The current state of discrimination against Muslims in France
First, consider the conclusions of research conducted by The Ballard Centre for Social Impact (USA), which cannot be accused of bias against France. Ballard’s paper published in 2023 confirms our previous findings (See Part 2 of this series).
Discrimination against Muslims, according to the study, is a big issue in France, with 42% of French Muslims experiencing discrimination. This hostility is ascribed to France’s particular approach to secularism (Lacité), the aftermath of recent terrorist acts, and public discourse stereotyping of Muslims. As a result, the Muslim population in France faces significant economic disadvantages and a lack of representation at all levels of French society. For example, Muslims are less than half as likely as Christians with the same qualifications to receive a callback for a job. According to a 2017 research, only 39% of French citizens saw Islam as compatible with French society. This is terrible! It shows how mainstream French media and the anti-Muslim political elite persuaded most of their compatriots that Muslims are essentially anti-democratic. Who will then remember, after long and deep daily brainwashing, all the dictators received in the Elysee with due honours by the French official hypocrisy? Who will remember that if those dictators were able to rule millions of Muslims, it is well thanks to the French state and its alike among the Western democratic friends, sponsors and protectors of autocrats and tyrants?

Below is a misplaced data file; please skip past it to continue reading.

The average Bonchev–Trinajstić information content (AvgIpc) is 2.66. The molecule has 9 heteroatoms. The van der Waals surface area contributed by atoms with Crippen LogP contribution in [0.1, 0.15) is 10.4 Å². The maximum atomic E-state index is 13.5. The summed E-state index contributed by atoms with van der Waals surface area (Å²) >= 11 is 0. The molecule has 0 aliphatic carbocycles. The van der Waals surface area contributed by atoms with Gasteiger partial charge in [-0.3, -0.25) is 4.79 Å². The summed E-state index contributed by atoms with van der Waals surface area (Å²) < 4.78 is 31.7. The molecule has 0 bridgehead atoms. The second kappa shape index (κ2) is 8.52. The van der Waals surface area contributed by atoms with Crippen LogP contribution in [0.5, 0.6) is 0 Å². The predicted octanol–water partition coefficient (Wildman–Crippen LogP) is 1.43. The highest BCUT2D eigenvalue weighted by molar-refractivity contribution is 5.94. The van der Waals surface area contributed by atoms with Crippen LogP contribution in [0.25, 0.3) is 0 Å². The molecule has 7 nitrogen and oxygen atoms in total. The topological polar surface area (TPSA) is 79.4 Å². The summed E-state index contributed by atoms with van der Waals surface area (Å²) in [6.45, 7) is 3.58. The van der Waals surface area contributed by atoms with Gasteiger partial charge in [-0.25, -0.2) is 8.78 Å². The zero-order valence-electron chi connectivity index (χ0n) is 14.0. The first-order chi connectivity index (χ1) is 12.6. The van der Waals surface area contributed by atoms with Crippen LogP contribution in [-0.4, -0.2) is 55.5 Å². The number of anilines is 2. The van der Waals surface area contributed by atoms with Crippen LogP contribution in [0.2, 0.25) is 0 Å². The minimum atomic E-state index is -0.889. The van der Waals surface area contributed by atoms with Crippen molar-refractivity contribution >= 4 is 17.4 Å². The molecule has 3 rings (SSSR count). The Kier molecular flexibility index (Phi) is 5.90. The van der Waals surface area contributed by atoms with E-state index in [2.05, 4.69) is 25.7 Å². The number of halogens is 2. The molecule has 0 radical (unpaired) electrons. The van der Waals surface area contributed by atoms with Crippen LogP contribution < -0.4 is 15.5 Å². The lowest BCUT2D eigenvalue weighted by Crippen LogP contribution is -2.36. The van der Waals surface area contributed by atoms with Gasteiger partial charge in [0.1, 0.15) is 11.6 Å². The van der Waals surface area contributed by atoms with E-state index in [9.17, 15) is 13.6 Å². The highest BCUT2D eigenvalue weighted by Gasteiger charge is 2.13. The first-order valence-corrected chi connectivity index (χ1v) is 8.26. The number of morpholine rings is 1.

The French government is monitoring at least 75 mosques. Despite this, in recent years, there has been a rise in hate crimes against the Muslim community across the country, particularly in the aftermath of terrorist attacks. In France, only in 2020, there were 235 attacks on Muslims, a 53% rise from the previous year. No wonder! The peace guardians were just looking the other way.
The French government has faced criticism for its policies and rhetoric regarding Islam and Muslims, including President Emmanuel Macron’s October 2020 declaration that Islam is “in crisis” and the proposed “anti-separatism” law, which would put broad limitations on the Muslim community. Several observers said the bill was politically motivated to prepare for the French elections in 2022. According to international law, the French government’s anti-Muslim activities have reached the level of persecution.
The international community’s response to France’s anti-Muslim policies